Archive - News Article
February 17th, 2012
Imagine being given the task of making an operational moving vehicle using only index cards, tape and straws.
Sound pretty simple? Wapakoneta Middle School students found it is not quite as easy as it may seem.
âIt took a lot longer than what you would expect,â student Wesley Temple said of the experiment. âThere is always something you have to change.â
Templeâs group of five students is one of eight groups comprised of approximately 35 students that are participating in an education effort to enrich local gifted students.
The Wapakoneta Sertoma Club held their 37th annual chili supper Thursday and a large turnout resulted from their efforts.
By 1:30 p.m., club workers had already put in a busy day as more than 400 people had come through for lunch. They expected to reach a minimum of 1,000 to 1,200 people by closing time 7 p.m. and hoped to match their annual crowd of approximately 1,300.
“The cooks were in at 5 p.m. (Wednesday) and they cooked until 9 p.m. getting ready for today,” club member Tom Hunter said.
BOTKINS — How do different fertilizers affect plant growth?
How does popcorn pop?
Can lemons power a light bulb? (yes, by the way).
What do deer see?
How are fossils formed?
Why don’t ducks get wet?
If anyone’s asked these questions or questioned many of life’s other great mysteries, then the Botkins Middle School gymnasium was the place to be Thursday night as the school hosted its bi-annual science fair.
In an effort to reach out to sixth-graders, who will be required to get the Tdap vaccine before entering seventh grade, the Auglaize County Health Department is providing school-sponsored clinics throughout the county.
State-provided vaccinations are administered to students through the clinics, which are held at the convenience of students and parents at a variety of locations offsite in each community.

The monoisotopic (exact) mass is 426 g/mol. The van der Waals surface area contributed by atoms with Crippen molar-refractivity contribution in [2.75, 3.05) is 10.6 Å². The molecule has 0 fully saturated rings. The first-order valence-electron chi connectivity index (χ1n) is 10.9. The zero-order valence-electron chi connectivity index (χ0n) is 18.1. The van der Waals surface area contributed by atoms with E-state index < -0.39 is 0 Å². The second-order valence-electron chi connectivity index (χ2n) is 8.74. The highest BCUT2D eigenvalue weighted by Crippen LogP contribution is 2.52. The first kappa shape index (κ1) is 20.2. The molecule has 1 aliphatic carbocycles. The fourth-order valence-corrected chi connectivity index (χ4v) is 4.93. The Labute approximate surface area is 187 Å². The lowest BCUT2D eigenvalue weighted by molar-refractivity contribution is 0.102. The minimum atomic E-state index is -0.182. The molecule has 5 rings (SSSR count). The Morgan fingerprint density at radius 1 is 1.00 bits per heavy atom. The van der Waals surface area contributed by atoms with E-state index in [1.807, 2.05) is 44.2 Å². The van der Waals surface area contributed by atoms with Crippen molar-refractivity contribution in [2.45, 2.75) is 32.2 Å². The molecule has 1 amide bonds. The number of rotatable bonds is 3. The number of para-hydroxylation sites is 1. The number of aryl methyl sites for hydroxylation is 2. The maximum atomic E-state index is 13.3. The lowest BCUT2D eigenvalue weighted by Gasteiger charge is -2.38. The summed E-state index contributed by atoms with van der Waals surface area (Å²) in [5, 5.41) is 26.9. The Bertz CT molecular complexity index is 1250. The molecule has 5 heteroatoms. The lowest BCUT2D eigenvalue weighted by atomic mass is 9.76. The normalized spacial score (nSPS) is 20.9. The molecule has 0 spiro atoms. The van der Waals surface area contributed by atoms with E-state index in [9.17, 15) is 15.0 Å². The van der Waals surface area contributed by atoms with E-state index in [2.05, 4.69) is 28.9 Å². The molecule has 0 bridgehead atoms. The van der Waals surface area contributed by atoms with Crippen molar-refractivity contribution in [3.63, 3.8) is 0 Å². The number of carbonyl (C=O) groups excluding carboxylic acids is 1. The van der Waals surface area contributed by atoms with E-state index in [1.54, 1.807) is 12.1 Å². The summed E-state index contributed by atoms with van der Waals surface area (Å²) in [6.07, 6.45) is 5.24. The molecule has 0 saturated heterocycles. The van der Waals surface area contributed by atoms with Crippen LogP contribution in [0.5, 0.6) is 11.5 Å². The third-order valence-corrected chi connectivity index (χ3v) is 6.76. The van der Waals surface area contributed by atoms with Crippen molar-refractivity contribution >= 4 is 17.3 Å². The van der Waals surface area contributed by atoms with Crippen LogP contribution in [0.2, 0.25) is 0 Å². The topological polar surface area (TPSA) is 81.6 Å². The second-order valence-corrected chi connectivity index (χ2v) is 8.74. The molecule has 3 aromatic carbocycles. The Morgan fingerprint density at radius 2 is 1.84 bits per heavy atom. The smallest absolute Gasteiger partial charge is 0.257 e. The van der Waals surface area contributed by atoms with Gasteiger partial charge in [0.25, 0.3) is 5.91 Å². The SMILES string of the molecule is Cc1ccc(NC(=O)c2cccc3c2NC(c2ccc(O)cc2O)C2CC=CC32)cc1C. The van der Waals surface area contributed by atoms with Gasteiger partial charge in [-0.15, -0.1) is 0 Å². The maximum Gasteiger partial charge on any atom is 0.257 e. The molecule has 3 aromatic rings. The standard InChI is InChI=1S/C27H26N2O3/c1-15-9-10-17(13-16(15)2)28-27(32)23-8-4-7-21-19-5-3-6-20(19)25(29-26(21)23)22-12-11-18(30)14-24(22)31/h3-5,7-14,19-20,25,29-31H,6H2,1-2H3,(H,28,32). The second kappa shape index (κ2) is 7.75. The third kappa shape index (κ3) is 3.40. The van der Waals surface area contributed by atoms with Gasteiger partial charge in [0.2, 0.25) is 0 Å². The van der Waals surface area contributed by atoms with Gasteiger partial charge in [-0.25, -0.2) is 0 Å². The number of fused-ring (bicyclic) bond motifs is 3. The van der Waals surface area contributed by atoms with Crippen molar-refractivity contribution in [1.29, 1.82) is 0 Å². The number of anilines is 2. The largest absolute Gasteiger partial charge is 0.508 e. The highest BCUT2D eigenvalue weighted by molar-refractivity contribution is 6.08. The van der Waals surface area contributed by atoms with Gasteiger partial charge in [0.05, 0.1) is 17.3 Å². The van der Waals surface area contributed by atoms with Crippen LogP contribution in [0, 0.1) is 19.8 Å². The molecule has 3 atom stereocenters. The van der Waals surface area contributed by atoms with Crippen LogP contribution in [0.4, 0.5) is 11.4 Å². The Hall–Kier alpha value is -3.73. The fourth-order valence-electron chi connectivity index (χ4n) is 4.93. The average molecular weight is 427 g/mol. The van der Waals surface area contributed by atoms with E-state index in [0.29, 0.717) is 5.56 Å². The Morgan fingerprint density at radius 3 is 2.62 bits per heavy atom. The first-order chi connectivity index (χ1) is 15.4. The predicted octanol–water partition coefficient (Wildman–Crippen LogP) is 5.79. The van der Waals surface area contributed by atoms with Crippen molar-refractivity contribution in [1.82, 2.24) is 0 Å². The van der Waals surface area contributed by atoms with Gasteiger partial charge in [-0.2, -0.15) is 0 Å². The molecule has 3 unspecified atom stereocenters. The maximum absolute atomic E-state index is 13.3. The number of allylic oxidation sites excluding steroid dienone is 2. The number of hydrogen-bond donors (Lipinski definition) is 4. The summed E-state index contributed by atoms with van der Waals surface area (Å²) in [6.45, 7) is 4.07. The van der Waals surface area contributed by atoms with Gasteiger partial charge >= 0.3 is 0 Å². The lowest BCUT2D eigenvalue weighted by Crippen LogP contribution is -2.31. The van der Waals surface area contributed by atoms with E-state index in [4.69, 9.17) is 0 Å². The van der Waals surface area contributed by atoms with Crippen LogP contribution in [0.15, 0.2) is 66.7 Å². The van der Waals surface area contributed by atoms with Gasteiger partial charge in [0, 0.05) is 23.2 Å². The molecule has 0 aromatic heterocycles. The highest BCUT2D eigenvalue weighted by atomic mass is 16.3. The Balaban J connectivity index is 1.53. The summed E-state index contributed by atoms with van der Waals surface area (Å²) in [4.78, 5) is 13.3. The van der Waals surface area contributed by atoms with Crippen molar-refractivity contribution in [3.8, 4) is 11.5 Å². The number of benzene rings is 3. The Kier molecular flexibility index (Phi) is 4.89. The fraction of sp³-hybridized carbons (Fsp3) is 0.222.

Through the clinics students can receive the Tdap vaccine, which is a combined formula for tetanus, diphtheria and pertussis, for $10.
Extending and staggering the terms of office for future city councilors now goes before full council for debate.
Wapakoneta City Council Term of Office Ad Hoc Committee members recommended Wednesday sending the proposal to full council for its consideration regarding extending the terms of the council president and all councilors to four years from two years and staggering the terms of council ward seats with councilors-at-large seats.
UNIOPOLIS — Union Township trustees briefly discussed Wednesday the possibility of acquiring the village of Uniopolis should councilors decide to unincorporate, or dissolve, the village.
The move could create budgetary problems for the township, which, while currently more monetarily solvent, faces financial problems of their own as they also face significant cuts.
A conversation between a grandmother and her grandchildren sparked an idea for Mercy Unlimited.
Mercy Unlimited is hosting a sock drive during the month of February. Individuals can bring in packs of sock for infants and children and place then in a barrel at the store.
Mercy Unlimited Store Manager Angie Combs came up with this idea after talking with two of her grandchildren, who are in kindergarten and second grade.
“My grandkids would tell me that ‘so and so’ didn’t have socks on at school today,” Combs said.
BUCKLAND — Buckland Village Council members learned the village received a $1.3 million, 50 percent principal forgiveness grant for design and construction of a new sanitary system in the village, but they will have to move up the construction timetable in order to get the money.
A stomach virus known to plague passengers on cruiseships has hit Auglaize County and is causing problems for its most frail residents.
The highly contagious norovirus was reported in two New Bremen and Minster area nursing homes during the last week in a level high enough that the facilities posted signs requesting limited visitation.
But they aren’t the only nursing homes seeing signs of the virus, Auglaize County Nursing Supervisor Cindy Jones told Auglaize County Health Board members Tuesday during their regular meeting.
WAYNESFIELD – Waynesfield-Goshen Board of Education members unanimously approved a revision to a policy opening enrollment to students from anywhere in the state.
Superintendent Chris Pfister recommended the move during the board’s January meeting, saying the move could potentially bring more students and additional finances into the district. Pfister advised board members there was really no downside to the move.